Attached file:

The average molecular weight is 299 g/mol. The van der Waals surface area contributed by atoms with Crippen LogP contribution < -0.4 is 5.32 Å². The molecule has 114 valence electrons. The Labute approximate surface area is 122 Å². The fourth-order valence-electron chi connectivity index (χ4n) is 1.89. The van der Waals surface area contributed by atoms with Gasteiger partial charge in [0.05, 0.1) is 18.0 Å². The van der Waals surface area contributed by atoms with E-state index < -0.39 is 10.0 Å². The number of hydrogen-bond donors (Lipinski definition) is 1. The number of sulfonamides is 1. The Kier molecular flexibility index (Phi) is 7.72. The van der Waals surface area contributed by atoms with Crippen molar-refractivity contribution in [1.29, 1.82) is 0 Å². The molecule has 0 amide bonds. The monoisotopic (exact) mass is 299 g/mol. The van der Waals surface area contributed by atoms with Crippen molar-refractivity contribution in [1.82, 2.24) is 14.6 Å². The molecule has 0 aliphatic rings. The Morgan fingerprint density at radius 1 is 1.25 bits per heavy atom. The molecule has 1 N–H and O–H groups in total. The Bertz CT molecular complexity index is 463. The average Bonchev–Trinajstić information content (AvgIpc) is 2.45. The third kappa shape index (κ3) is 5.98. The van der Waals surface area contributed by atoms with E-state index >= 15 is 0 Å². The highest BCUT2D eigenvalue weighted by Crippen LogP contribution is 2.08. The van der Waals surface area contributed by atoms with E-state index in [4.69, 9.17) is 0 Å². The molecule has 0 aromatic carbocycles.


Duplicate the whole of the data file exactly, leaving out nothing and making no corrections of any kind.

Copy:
The average molecular weight is 299 g/mol. The van der Waals surface area contributed by atoms with Crippen LogP contribution < -0.4 is 5.32 Å². The molecule has 114 valence electrons. The Labute approximate surface area is 122 Å². The fourth-order valence-electron chi connectivity index (χ4n) is 1.89. The van der Waals surface area contributed by atoms with Gasteiger partial charge in [0.05, 0.1) is 18.0 Å². The van der Waals surface area contributed by atoms with E-state index < -0.39 is 10.0 Å². The number of hydrogen-bond donors (Lipinski definition) is 1. The number of sulfonamides is 1. The Kier molecular flexibility index (Phi) is 7.72. The van der Waals surface area contributed by atoms with Crippen molar-refractivity contribution in [1.29, 1.82) is 0 Å². The molecule has 0 amide bonds. The monoisotopic (exact) mass is 299 g/mol. The van der Waals surface area contributed by atoms with Crippen molar-refractivity contribution in [1.82, 2.24) is 14.6 Å². The molecule has 0 aliphatic rings. The Morgan fingerprint density at radius 1 is 1.25 bits per heavy atom. The molecule has 1 N–H and O–H groups in total. The Bertz CT molecular complexity index is 463. The average Bonchev–Trinajstić information content (AvgIpc) is 2.45. The third kappa shape index (κ3) is 5.98. The van der Waals surface area contributed by atoms with E-state index >= 15 is 0 Å². The highest BCUT2D eigenvalue weighted by Crippen LogP contribution is 2.08. The van der Waals surface area contributed by atoms with E-state index in [4.69, 9.17) is 0 Å². The molecule has 0 aromatic carbocycles.